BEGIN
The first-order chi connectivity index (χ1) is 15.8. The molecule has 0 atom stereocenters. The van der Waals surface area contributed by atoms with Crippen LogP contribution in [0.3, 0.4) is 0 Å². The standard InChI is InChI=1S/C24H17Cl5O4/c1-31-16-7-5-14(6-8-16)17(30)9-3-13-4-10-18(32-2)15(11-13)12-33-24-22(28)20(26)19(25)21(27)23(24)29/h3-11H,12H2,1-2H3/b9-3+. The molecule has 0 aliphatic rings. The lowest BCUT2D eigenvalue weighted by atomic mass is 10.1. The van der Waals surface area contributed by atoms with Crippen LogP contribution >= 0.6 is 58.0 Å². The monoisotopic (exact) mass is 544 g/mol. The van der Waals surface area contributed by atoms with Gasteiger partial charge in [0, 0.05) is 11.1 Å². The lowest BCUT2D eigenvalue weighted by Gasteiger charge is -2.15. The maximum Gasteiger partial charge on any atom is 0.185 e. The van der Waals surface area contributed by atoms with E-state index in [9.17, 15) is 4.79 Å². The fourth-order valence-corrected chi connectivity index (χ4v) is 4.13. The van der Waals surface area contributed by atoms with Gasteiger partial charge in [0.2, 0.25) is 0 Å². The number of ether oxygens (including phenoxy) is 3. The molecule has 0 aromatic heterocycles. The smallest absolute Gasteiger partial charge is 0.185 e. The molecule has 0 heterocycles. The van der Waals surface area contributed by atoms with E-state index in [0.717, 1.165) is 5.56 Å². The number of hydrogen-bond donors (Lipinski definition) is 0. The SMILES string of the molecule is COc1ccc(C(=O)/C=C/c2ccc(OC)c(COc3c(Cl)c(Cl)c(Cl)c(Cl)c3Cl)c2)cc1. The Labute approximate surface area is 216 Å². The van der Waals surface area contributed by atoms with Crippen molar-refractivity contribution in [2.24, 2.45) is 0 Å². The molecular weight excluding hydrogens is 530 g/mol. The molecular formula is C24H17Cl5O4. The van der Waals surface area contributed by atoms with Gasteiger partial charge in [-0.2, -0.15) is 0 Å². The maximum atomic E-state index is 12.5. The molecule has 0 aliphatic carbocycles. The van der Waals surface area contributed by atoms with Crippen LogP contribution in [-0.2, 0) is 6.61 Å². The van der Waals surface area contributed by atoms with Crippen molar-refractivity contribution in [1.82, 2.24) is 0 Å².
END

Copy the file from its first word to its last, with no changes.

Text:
The first-order chi connectivity index (χ1) is 15.8. The molecule has 0 atom stereocenters. The van der Waals surface area contributed by atoms with Crippen LogP contribution in [0.3, 0.4) is 0 Å². The standard InChI is InChI=1S/C24H17Cl5O4/c1-31-16-7-5-14(6-8-16)17(30)9-3-13-4-10-18(32-2)15(11-13)12-33-24-22(28)20(26)19(25)21(27)23(24)29/h3-11H,12H2,1-2H3/b9-3+. The molecule has 0 aliphatic rings. The lowest BCUT2D eigenvalue weighted by atomic mass is 10.1. The van der Waals surface area contributed by atoms with Crippen LogP contribution >= 0.6 is 58.0 Å². The monoisotopic (exact) mass is 544 g/mol. The van der Waals surface area contributed by atoms with Gasteiger partial charge in [0, 0.05) is 11.1 Å². The lowest BCUT2D eigenvalue weighted by Gasteiger charge is -2.15. The maximum Gasteiger partial charge on any atom is 0.185 e. The van der Waals surface area contributed by atoms with E-state index in [9.17, 15) is 4.79 Å². The fourth-order valence-corrected chi connectivity index (χ4v) is 4.13. The van der Waals surface area contributed by atoms with Gasteiger partial charge in [0.2, 0.25) is 0 Å². The number of ether oxygens (including phenoxy) is 3. The molecule has 0 aromatic heterocycles. The smallest absolute Gasteiger partial charge is 0.185 e. The molecule has 0 heterocycles. The van der Waals surface area contributed by atoms with E-state index in [0.717, 1.165) is 5.56 Å². The number of hydrogen-bond donors (Lipinski definition) is 0. The SMILES string of the molecule is COc1ccc(C(=O)/C=C/c2ccc(OC)c(COc3c(Cl)c(Cl)c(Cl)c(Cl)c3Cl)c2)cc1. The Labute approximate surface area is 216 Å². The van der Waals surface area contributed by atoms with Crippen molar-refractivity contribution in [2.24, 2.45) is 0 Å². The molecular weight excluding hydrogens is 530 g/mol. The molecular formula is C24H17Cl5O4. The van der Waals surface area contributed by atoms with Gasteiger partial charge in [-0.2, -0.15) is 0 Å². The maximum atomic E-state index is 12.5. The molecule has 0 aliphatic carbocycles. The van der Waals surface area contributed by atoms with Crippen LogP contribution in [-0.2, 0) is 6.61 Å². The van der Waals surface area contributed by atoms with Crippen molar-refractivity contribution in [1.82, 2.24) is 0 Å².